How can the environmental and climate impact of heavy goods traffic be reduced while the demand for transport continues to increase? Volvo Trucks, having recently started sales of electric trucks for urban transport, believes that electrification can become a competitive alternative also for heavier trucks. To explore and demonstrate the possibilities, Volvo Trucks has developed electric concept trucks for construction operations and regional distribution.
“We see great potential for heavy-duty electric trucks for regional transport and construction in the longer term. With our concept trucks, we aim to explore and demonstrate different solutions for the future while evaluating the level of interest in the market and in society. To increase demand for electrified trucks, the charging infrastructure needs to be rapidly expanded, while stronger financial incentives must be created for hauliers who act as pioneers by choosing new vehicles with a lower environmental and climate footprint,” states Roger Alm, President Volvo Trucks.
Heavy-duty electric trucks can help improve the work environment for drivers and construction workers thanks to low noise level and zero exhaust emissions during operation. The latter will have a significant and positive effect on air quality in cities with many ongoing construction projects. Due to the lack of noise disturbance, these trucks also make it possible to perform transport operations for more hours per day which opens up new possibilities for streamlining operations, for instance in large construction projects and for transports in and around cities.
A reduction of the overall climate impact of the transport sector is possible by using heavy electric vehicles in regional distribution. The majority of goods distribution by truck within the EU is regional.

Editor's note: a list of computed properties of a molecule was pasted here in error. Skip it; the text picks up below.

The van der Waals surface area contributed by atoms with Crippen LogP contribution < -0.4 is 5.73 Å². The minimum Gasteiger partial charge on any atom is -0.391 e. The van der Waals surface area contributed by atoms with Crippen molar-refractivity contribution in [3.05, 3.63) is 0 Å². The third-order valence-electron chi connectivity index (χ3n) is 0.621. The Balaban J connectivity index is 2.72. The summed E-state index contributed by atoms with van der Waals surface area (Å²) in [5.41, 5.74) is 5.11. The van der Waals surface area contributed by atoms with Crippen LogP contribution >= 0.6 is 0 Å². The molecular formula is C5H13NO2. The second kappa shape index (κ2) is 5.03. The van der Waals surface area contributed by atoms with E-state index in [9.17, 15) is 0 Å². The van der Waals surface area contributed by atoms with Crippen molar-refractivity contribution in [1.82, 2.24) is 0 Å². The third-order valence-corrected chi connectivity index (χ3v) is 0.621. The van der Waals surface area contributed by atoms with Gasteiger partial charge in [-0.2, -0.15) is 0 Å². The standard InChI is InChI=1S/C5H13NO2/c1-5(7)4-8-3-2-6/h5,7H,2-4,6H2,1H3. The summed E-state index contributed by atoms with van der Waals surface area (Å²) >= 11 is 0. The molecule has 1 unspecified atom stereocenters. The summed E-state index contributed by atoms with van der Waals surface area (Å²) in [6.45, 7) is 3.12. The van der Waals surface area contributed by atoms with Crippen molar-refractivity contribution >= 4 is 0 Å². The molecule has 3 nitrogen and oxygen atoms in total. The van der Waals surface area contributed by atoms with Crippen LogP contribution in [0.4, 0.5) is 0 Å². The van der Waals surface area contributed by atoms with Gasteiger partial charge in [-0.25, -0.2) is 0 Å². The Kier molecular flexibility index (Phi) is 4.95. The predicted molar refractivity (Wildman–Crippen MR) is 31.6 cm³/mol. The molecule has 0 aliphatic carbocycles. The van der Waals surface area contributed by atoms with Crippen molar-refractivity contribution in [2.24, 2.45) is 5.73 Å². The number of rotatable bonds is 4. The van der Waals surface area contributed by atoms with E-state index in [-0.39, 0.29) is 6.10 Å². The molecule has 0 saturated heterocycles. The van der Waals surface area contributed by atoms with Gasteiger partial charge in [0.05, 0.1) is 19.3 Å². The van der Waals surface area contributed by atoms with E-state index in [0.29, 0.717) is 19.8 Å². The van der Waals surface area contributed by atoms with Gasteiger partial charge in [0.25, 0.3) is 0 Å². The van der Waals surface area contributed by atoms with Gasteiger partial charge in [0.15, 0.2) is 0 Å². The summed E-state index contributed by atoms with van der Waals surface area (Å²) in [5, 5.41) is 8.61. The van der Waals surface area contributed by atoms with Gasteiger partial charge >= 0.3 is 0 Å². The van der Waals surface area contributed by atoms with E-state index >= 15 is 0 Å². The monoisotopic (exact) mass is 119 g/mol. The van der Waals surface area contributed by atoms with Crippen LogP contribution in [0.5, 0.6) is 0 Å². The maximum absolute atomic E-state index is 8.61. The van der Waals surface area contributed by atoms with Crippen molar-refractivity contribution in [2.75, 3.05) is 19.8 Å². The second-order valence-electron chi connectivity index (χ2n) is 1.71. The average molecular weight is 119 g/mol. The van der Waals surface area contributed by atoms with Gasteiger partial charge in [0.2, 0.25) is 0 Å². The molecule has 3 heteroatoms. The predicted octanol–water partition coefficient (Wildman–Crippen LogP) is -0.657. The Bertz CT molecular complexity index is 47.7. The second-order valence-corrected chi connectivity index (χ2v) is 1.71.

“In Europe there is an enormous number of trucks used for regional goods transport that have an average annual mileage of 80,000 km. This means that increased use of electric vehicles for regional distribution would result in significant climate gains, provided the electricity is fossil-free,” says Lars Mårtensson, Director Environment and Innovation, Volvo Trucks.
Volvo Trucks’ plan for electric heavy-duty trucks for construction and regional distribution is to start by having selected customers in Europe pilot a small number of future electric vehicles. More extensive commercialisation will follow at a later point.
“The speed of electrification will depend on a number of factors. On the one hand, an extensive expansion of the charging infrastructure is needed, and on the other hand it’s necessary to ensure that regional power networks can deliver sufficient transfer capacity in the long term. Financial incentives are necessary to induce more hauliers to invest in electric vehicles. Transport buyers can also contribute by offering longer contracts and being more willing to pay for sustainable transports. Many haulage operators have very small margins, so every new investment must be profitable,” explains Mårtensson.
In parallel with increased electrification of the transport sector, ongoing improvement of the efficiency of combustion engines will continue to play a key role for long haul truck transport for many years to come.
“Today’s truck engines are efficient energy converters that can run on diesel or various renewable fuels such as liquefied biogas or HVO, and the technology still has potential for further development,” states Mårtensson.